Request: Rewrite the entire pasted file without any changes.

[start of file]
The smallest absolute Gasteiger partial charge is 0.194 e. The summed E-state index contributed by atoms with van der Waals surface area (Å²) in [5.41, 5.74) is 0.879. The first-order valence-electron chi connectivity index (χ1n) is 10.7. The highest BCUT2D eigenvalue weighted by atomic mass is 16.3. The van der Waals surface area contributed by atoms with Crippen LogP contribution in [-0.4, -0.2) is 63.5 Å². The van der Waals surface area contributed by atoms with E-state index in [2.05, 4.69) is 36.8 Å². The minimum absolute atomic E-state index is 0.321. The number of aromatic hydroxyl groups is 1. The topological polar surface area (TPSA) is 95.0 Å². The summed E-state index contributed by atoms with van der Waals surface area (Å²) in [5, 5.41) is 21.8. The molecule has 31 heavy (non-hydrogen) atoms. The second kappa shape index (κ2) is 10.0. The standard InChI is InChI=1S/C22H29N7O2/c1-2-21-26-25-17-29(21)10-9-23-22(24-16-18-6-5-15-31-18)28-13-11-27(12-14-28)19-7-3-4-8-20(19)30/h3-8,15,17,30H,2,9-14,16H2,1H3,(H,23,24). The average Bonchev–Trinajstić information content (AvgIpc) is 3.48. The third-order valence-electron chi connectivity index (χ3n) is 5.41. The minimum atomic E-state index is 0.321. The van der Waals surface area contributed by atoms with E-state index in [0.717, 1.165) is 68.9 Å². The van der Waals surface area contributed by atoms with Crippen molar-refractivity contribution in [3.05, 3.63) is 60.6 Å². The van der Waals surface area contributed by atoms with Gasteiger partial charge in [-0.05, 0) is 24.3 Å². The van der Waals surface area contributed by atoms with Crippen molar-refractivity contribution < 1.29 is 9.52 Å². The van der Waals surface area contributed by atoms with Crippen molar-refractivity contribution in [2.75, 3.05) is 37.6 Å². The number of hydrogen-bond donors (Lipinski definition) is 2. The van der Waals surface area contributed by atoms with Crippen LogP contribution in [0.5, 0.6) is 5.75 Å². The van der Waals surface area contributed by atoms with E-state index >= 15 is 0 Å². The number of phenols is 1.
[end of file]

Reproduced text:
The smallest absolute Gasteiger partial charge is 0.194 e. The summed E-state index contributed by atoms with van der Waals surface area (Å²) in [5.41, 5.74) is 0.879. The first-order valence-electron chi connectivity index (χ1n) is 10.7. The highest BCUT2D eigenvalue weighted by atomic mass is 16.3. The van der Waals surface area contributed by atoms with Crippen LogP contribution in [-0.4, -0.2) is 63.5 Å². The van der Waals surface area contributed by atoms with E-state index in [2.05, 4.69) is 36.8 Å². The minimum absolute atomic E-state index is 0.321. The number of aromatic hydroxyl groups is 1. The topological polar surface area (TPSA) is 95.0 Å². The summed E-state index contributed by atoms with van der Waals surface area (Å²) in [5, 5.41) is 21.8. The molecule has 31 heavy (non-hydrogen) atoms. The second kappa shape index (κ2) is 10.0. The standard InChI is InChI=1S/C22H29N7O2/c1-2-21-26-25-17-29(21)10-9-23-22(24-16-18-6-5-15-31-18)28-13-11-27(12-14-28)19-7-3-4-8-20(19)30/h3-8,15,17,30H,2,9-14,16H2,1H3,(H,23,24). The average Bonchev–Trinajstić information content (AvgIpc) is 3.48. The third-order valence-electron chi connectivity index (χ3n) is 5.41. The minimum atomic E-state index is 0.321. The van der Waals surface area contributed by atoms with E-state index in [0.717, 1.165) is 68.9 Å². The van der Waals surface area contributed by atoms with Crippen molar-refractivity contribution in [3.05, 3.63) is 60.6 Å². The van der Waals surface area contributed by atoms with Gasteiger partial charge in [-0.05, 0) is 24.3 Å². The van der Waals surface area contributed by atoms with Crippen molar-refractivity contribution < 1.29 is 9.52 Å². The van der Waals surface area contributed by atoms with Crippen molar-refractivity contribution in [2.75, 3.05) is 37.6 Å². The number of hydrogen-bond donors (Lipinski definition) is 2. The van der Waals surface area contributed by atoms with Crippen LogP contribution in [0.5, 0.6) is 5.75 Å². The van der Waals surface area contributed by atoms with E-state index >= 15 is 0 Å². The number of phenols is 1.